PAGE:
women living in Chitoor District in Tirupati gathered
strength from within themselves to write, edit, lay out,
print, publish and distributethe newsleter in Telugu
all by themselves. Picking and laying out photographs,
and running a cartoon strip done by one member of the
staf who happens to be a good artist are all within a
days work for the grity young women whose lives have
changed since they began the project.
Navodayam was born in the form of a newsleter
with the purpose of puting into actionInformation for
Empowerment. The four major aims are to (a) give
voice to the rural and poor women, (b) place rural
women in charge of news coverage, (c) reach information
out to touch, infuence and inspire the rural poor, and (d)
adapt journalism so that it becomes a tool to empower
rural, poor, oppressed and uneducated girls and women.
In the process, the six women who began the newsleter
have been able to redefne their own lives and look at
their involvement with it as a great learning process.
Initially launched as a quarterly newsleter in
Telugu with eight pages of printedmater (the inaugural
issue printed only 750 copies), Navodayam today is a
Rural Women Take to
Journalism, Redefne Lives
Shoma A. Chatterji
Its been ten years since a new dawn arose in a district in Andhra Pradesh, when six poor women
in Chitoor decided to bring out a newsleter flled with womens voices and then take it to the
villages. They believed that informing rural women who knew nothing, and giving them a voice,
was empowerment. From 750 copies, Navodayam is today a monthly magazine with a circulation
of 30000, and a readership well past two lakh. From reporting and writing to editing and laying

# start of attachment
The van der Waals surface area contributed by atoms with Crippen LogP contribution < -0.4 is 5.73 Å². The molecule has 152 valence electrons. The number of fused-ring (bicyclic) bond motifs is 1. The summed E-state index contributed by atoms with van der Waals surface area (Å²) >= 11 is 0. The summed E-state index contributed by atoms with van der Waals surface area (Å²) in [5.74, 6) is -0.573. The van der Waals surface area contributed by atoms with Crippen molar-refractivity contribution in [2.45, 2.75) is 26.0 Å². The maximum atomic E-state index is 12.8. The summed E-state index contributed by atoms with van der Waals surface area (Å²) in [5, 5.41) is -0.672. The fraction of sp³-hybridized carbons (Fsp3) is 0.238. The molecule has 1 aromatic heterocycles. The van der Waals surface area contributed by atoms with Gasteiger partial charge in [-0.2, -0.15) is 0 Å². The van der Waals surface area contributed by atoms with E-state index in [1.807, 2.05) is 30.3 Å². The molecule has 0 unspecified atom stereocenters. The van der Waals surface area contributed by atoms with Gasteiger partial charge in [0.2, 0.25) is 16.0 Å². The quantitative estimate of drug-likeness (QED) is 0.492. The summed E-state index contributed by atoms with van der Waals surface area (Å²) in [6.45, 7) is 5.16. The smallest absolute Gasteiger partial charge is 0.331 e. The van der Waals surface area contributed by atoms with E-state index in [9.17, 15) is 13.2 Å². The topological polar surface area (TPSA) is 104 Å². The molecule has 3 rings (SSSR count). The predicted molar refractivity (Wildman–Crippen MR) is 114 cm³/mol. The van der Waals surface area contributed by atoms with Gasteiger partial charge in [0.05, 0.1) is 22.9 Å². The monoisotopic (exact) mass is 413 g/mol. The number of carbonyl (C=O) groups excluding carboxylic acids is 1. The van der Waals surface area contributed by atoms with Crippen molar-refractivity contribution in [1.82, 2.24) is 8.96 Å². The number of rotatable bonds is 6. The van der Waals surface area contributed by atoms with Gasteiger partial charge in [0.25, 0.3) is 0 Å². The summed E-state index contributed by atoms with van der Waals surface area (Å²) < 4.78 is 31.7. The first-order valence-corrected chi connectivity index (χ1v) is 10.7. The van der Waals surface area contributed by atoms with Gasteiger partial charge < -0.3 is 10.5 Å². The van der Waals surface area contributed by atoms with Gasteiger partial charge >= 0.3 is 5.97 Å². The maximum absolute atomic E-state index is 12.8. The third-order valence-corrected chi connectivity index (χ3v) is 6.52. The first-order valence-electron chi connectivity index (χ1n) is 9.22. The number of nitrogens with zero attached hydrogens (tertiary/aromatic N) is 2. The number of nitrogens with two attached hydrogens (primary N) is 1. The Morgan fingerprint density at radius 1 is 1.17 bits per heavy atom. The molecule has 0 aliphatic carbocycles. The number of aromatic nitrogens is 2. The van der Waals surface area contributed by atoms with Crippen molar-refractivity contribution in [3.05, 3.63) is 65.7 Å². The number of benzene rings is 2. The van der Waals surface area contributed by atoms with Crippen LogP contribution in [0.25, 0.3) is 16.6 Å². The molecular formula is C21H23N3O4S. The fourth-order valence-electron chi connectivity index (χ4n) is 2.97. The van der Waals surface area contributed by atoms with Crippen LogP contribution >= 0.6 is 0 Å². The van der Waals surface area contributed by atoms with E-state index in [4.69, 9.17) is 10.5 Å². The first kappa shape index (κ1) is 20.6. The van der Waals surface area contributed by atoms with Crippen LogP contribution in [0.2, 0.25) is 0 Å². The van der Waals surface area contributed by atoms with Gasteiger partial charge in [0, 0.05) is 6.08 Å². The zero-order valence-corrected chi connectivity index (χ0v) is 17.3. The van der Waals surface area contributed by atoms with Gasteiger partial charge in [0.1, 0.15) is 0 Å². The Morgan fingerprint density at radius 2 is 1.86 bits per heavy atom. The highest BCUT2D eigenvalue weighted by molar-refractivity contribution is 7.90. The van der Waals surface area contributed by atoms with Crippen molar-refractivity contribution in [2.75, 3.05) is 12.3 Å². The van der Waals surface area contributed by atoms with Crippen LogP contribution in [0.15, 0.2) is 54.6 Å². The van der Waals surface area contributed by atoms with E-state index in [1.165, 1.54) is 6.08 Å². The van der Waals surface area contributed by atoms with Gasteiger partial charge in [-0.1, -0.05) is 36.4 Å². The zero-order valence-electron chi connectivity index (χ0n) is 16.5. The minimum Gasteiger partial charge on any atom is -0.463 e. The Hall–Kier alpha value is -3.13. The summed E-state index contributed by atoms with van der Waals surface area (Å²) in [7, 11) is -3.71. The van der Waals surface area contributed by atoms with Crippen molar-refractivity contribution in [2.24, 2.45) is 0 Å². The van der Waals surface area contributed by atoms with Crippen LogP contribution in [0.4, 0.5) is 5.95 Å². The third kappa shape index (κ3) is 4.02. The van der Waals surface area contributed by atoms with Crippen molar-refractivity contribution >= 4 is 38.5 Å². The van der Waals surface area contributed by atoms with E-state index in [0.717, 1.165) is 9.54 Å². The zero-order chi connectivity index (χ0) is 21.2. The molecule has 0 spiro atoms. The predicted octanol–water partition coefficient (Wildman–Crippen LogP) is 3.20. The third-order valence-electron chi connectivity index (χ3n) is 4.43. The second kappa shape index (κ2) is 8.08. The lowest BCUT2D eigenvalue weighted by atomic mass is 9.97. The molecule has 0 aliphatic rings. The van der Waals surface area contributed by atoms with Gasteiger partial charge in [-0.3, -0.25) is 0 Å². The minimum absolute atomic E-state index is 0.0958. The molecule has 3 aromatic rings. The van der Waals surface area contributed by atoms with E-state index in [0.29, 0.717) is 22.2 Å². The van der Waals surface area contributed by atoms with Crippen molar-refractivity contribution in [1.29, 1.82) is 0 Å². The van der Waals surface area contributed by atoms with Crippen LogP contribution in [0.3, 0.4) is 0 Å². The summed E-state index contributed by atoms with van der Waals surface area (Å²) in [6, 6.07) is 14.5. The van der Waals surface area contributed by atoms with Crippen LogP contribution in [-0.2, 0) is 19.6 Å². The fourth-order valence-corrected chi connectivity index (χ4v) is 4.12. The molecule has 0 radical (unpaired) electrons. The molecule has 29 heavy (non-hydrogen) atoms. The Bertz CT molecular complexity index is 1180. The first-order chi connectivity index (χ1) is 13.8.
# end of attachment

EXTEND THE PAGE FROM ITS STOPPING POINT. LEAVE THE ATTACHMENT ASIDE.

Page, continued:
out the pages, its all the handiwork of women. Stories drive home pertinent messages, special
issues focus on specifc subjects, and semi-literate women have been trained to gather news, fle
copy, even shoot a video. Its been quite a remarkable initiative that has benefted the marginalised
and oppressed communities of Andhra Pradesh.
(23)
G{]n 2012
powerful, 24-page monthly paper that has grown to
30,000 copies, all of which are sold out. Eighty reporters,
all of them from poor families setled in rural areas, have
learnt reporting, writing, editing and layout since the
newsleter frst came out. Navodayam has a readership
of 200,000 that can easily beat the readership fgures
of some of the leading dailies in Andhra Pradesh. It
began with six core women. Today, it has around ten
staf reporters and 20 contributors. They have initiated
a system of annual subscription. The community
coordinators and sanghamitras (village-level activists
of the Indira Kranthi Patham programme) motivated
self-help groups to pay the subscription. The reporters
were instrumental in facilitating annul subscription to
the magazine by the line departments and NGOs. The
reporters personally approached the line departments
in the district and managed to get advertising support
for the magazine and the amount contributed to the
corpus fund. The advertisement rates were worked out
beforehand by the team.
Our reporters are semi-literate and poor women
from the villages. They have undergone training in
newsgathering and fling copy. We have also picked out
the artists among them. We have put them through basic
training in journalism that has improved their language,
writing and editing skills. They have been so efective
that they have acquired the courage and integrity needed
to deal with the consequences of conscientious reporting
and critical writing, informs Manjula, who began her
career as editor of Navodayam.
Mallika, one of the frst six and a member of the core
group, says that they would receive death threats for
covering issues directly dealing with local women, from
vested interests who do not want Navodayam to deal
with the problems of the women. We bring out a special
issue on the basis of a survey we conduct ourselves.
We publish our fndings in the form of a report in an
issue. We also approach the local collector, ask him for
his views and publish his side of the story as well. In
this way, we move one step ahead of news per se. For
example, we went to cover four cases of rape, of four
girls. We discovered that in one case, a 14-year-old girl
had been raped by a 50-year-old man and she had lef
school because of the social stigma. We not only brought
pressure on the perpetrator but also persuaded the girl to
get back to school, recounts Mallika.
The technical logistics and fnancial issues of
publishing the magazine is taken care of by a core
Rural women video journalists, a Scene from Andhrapradesh; Courtesy: outlook